Sewage for the houseboats was, almost always, a slanted piece of plywood that enabled waste to fall away from the pontoons and directly into the bay. BCBD opted to allow private marinas to upgrade their docks to provide permanent berths, replete with sewer and gas lines (and, much to the revulsion of the houseboat community, cable TV), but in order to hook into the new infrastructure, every houseboat would have to be brought up to standard building code—which meant, in most cases, that they would need to install legitimate plumbing, electricity, and carpentry where it had never been before.
Some houseboats, like ours, were plausibly upgradable; others were not. Many were powered by a series of extension cords plugged into extension cords that were stretched all the way through the parking lot to outlets on streetlights and telephone poles. Even for those for whom upgrading was an option, the County’s offer was regarded as insulting and invasive. Houseboaters cherished the freewheeling lifestyle my mother described as “living at permanent summer camp” far more than the idea of a functional sewer system. It was passionately argued at meetings of the board of supervisors that the bay was clean, as the tides “flushed” it twice a day. A houseboat-dwelling scientist argued that Lake Berryessa, where vacationers went to swim, had a much-higher offending bacteria count than Richardson Bay.
The true fear was that the new docks and their cable TV would herald the death of the pirate class. The Gates had already begun to be something of a tourist attraction, visited by slumming urban professionals and Japanese sightseers.
Efforts were made not to disappoint these thrill seekers.
“Come to see the animals in the zoo?” bohemians would sneer when suits came around with their clean-shod women.
One of our neighbors, a woman who was the local chapter president of the Sexual Freedom League, would greet strangers entirely nude.
Another neighbor, legend had it, would gleefully fulfill tourists’ expectations by defecating for them off the side of his boat, with a friendly wave.
In the mid-1970s, the Gates were served with a health code violation. VACATE OR REPAIR notices were tacked onto front doors. These were cheerfully ignored, and soon they were replaced with REMOVE OR DEMOLISH notices.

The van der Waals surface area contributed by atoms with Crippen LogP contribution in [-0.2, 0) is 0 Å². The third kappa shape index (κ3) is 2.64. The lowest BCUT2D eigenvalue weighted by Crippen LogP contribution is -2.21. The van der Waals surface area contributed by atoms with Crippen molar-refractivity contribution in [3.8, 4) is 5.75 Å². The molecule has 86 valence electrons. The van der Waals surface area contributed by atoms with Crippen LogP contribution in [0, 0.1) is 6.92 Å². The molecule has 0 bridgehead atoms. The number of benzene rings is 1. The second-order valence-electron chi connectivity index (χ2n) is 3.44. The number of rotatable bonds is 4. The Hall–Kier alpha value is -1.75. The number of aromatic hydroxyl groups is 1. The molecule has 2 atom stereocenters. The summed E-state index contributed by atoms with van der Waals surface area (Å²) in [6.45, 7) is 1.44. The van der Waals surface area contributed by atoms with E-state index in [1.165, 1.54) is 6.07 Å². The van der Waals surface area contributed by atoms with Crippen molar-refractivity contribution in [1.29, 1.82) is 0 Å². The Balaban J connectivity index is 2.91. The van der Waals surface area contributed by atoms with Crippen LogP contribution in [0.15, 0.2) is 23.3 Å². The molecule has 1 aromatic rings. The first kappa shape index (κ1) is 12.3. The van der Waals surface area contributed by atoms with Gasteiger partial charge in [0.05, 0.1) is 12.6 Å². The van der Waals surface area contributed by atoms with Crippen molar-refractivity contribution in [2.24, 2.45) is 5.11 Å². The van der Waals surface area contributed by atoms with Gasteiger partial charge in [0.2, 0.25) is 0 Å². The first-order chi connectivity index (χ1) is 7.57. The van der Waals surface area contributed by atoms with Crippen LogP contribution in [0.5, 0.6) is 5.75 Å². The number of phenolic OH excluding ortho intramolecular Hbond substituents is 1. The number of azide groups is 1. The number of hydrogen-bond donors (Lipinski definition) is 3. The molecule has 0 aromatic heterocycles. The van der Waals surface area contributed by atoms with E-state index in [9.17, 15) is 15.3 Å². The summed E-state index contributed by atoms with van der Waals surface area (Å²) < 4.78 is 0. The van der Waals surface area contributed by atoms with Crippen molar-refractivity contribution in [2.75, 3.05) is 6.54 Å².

Marin County authorities commenced with forced removals. People found themselves padlocked out of houseboats they’d built, watching helplessly as their homes were towed out to the heliport beach by police-escorted tugboats and destroyed.
Gate 6 ½ and a few other docks rolled over reluctantly and agreed to gentrify, but found it extremely difficult to comply. There was literally no plumber, electrician, or carpenter in the entire county willing to work on the infamous houseboats, which were not only a supposed lawless society, where cops would not answer calls at night, but were also, in most cases, starting from absolute zero: virtually everything required to connect to civilization needed to be installed.
My father recalled, “Contractors would say, ‘You mean you actually want me to lay on my back in the dark in an aluminum rowboat half full of saltwater and install electricity? Ha ha ha ha.’ ”
In order to install the pumps that the boats would need to hook up to the new sewer system, every boat would need electrical service and a meter. Extraordinary times call for extraordinary measures: my father and his friends Mike and Ted spontaneously begat the “Pump-A-Turd Plumbing Company,” replete with brown logo sweatshirts. Together, they installed basic electrical service and macerator pumps on fifty-six boats, and went on to become licensed contractors. Fresh piles were driven at Gate 6 ½ , and new greenish-wood docks were built. The shanty docks vanished, and the feral homes were officially installed into new berths, successfully housebroken.
Gate 5, however, would never be toilet trained or brought up to code; the inhabitants were too poor to renovate even if they wanted to. This made them extremely vulnerable to the authorities.
Even on our dock, progress had casualties.
A small rusty trailer on top of orange pontoons, surrounded by a chicken wire fence, was home to two horrible black dogs—“Old Dog” and “New Dog”—given to constant, murderous barking, and Nina Two Dogs, a paranoid schizophrenic whose dysfunctional interactions with her animals were audible at all hours from other boats: “I hate you! You bastards! You fuckers! Oh God … I’m SORRY. I didn’t mean to say that. Come here.” When Nina’s floating mobile home sank, she and her dogs were forced to move into her non-running Oldsmobile in the parking lot. After a few months, she grew a thick beard. When Old Dog died, completely gray, rheumatic, and blind, Nina sold the car in order to have his remains cryogenically frozen.